AP Tests Begin Online And At Home — But Not For Everyone
Starting Monday, Advanced Placement exams, which test high schoolers' knowledge of college material, will take an unusual form. The high-anxiety, college credit tests normally last three hours and are taken in person. But this year, in response to disruptions from the coronavirus outbreak, the College Board, which administers AP exams, shortened the tests to 45 minutes and moved them online.
The new format has raised questions about fairness. For many students, changing the test site from a proctored classroom to their devices at home is a big deal.
High school senior Natalie Szewczyk from Ashfield, Mass., was planning to take her two AP exams in her Toyota Corolla at a nearby elementary school parking lot. She has a spotty Internet connection at her house because her rural community doesn't offer at-home broadband service. The parking lot seemed like a better option. But last week her school made plans to open up a small conference room for test-takers, which Szewczyk says came as a relief.
"I'm feeling a little more confident taking it in a conference room just because I know I'd have a sturdy desk as opposed to the driver's seat of my car, trying to type on my Chromebook while it's propped up against the steering wheel," she says.
Szewczyk is among the 3.4 million students who are registered to take AP exams online between May 11 and May 22.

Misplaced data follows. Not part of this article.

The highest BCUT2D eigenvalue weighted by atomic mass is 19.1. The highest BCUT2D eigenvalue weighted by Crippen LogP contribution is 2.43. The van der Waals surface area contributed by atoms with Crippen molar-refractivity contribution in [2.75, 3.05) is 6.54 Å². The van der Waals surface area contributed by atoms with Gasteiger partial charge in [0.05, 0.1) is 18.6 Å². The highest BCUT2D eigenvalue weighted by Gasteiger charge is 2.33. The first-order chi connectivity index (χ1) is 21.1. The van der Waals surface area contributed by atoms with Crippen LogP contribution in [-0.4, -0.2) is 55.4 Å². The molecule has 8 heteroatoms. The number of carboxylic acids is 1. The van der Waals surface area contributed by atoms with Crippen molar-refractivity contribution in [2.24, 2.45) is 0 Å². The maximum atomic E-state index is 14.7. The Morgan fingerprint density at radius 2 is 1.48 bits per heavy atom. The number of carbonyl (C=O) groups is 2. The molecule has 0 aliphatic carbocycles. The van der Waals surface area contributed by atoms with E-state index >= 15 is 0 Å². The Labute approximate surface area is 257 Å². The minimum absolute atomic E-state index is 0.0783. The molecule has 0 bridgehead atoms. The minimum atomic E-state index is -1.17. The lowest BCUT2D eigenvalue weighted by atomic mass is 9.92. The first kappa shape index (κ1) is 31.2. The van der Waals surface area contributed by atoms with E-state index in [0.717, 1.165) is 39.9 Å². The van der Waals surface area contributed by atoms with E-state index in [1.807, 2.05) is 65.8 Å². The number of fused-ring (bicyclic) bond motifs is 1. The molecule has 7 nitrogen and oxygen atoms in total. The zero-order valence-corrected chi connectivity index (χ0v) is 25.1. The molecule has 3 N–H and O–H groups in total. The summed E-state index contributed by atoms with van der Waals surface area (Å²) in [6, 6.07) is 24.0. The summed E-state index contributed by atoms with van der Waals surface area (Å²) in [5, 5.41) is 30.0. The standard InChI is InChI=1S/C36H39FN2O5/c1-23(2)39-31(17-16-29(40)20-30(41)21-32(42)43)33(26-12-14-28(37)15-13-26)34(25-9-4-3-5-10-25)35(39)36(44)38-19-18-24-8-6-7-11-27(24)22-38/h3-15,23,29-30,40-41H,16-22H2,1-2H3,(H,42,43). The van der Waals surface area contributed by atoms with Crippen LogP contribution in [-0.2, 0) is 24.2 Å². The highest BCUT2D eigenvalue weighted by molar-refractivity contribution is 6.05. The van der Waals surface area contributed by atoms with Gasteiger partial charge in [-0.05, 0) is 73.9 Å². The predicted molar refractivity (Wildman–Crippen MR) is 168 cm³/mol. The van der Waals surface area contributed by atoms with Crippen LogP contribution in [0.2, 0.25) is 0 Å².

In a statement, College Board spokesperson Jerome White said the organization decided to move forward with AP testing to give motivated students the opportunity to earn college credit.
The College Board has tried to address issues of fairness by offering additional online review material and help for students who may not have access to a computer. The organization has also created checklists for how to take the exams on a desktop computer, laptop, tablet and smartphone.
But lots of teachers are still concerned about equity. Savannah Lodge-Scharff, an AP Physics teacher in Boston, works with many middle- and low-income students of color. In April, she told NPR that pushing forward with the test is unfair to students who are also juggling more responsibilities and stress because of the school closures.
"[They're] taking care of brothers and sisters," she said. "Some of my students are working 40 or 50 hours a week at the grocery store right now in the fear their parents are going to be laid off."
And then there's the question of geographic equity. This year's exams will be administered at the same time worldwide, meaning some students in Hawaii will begin their test at 6 a.m. and others in Hong Kong may test at midnight.
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